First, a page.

Of news and truth:
The pertinent facts are never provided completely and accurately as a fraction of the whole, they are often arranged to portray a certain, subjective interpretation of an event. Often, those who know the "real" (true) environment construct a favorable, fictitious pseudo-environment in the public mind to suit private needs. Propaganda is inherently impossible without a barrier of censorship between the event and the public. As a consequence, the mass communication media, by their very nature as vehicles for informational transmission, are essentially vulnerable to manipulation.
Public Opinion proposes that the increased power of propaganda and the specialized knowledge required for effective political decisions have rendered the traditional notion of democracy impossible. The phrase "manufacture of consent" was introduced, which the public intellectuals Noam Chomsky and Edward S. Herman used as the title of their book Manufacturing Consent: The Political Economy of the Mass Media.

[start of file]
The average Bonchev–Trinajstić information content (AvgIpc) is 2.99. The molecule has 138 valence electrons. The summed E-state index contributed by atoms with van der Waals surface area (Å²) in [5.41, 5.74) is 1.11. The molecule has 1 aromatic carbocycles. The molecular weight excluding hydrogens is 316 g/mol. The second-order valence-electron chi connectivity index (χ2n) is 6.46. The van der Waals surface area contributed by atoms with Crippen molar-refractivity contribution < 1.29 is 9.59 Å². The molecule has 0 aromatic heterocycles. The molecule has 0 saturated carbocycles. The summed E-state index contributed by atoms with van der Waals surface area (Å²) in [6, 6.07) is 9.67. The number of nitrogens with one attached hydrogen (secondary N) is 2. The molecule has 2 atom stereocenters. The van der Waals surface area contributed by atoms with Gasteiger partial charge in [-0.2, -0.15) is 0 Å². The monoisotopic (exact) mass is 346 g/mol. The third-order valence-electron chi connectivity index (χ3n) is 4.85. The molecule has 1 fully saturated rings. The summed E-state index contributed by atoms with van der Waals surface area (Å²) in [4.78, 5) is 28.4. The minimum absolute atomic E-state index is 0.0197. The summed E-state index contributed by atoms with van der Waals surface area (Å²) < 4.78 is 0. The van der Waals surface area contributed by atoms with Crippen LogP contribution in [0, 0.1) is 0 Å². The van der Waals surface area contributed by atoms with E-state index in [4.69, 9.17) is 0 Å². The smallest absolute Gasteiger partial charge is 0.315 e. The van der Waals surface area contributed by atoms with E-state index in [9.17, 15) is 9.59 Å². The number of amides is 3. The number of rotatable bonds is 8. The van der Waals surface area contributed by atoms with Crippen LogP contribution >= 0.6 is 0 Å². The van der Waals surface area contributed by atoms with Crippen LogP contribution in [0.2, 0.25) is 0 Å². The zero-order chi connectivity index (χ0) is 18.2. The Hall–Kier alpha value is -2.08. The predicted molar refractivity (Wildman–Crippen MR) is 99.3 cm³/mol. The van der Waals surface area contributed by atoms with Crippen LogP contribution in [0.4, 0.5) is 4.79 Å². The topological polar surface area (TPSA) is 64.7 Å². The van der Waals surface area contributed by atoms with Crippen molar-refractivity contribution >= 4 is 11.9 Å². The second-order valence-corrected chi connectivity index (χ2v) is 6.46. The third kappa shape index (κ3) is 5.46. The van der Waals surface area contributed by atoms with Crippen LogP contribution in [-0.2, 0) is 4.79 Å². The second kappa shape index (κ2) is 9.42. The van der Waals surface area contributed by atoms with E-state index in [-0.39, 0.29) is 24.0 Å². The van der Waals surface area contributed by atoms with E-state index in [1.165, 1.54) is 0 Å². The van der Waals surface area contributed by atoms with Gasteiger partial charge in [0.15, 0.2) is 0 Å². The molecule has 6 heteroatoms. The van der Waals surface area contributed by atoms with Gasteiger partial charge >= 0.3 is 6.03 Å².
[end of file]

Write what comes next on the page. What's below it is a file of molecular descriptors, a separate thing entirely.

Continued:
As for Goebbels, I was fortunate enough to have the opportunity to see "State of Deception: The Power of Nazi Propaganda" when it came to the Field Museum. As so often happens, you think you know about something and then you learn so much more. (Even more important to my experience with this exhibit was watching the experience of the kids from Robeson High School whom I was helping to chaperone there. One girl, though, thought Hitler was great. Why? "He fought for what he believed in." I'm so grateful to have witnessed her classmates try to reason with her, starting with the obvious notion that what he believed in was evil. I was proud to stand back and let them hash it out on their own; my involvement, I quickly figured out, wasn't needed, and may have been counterproductive anyway.)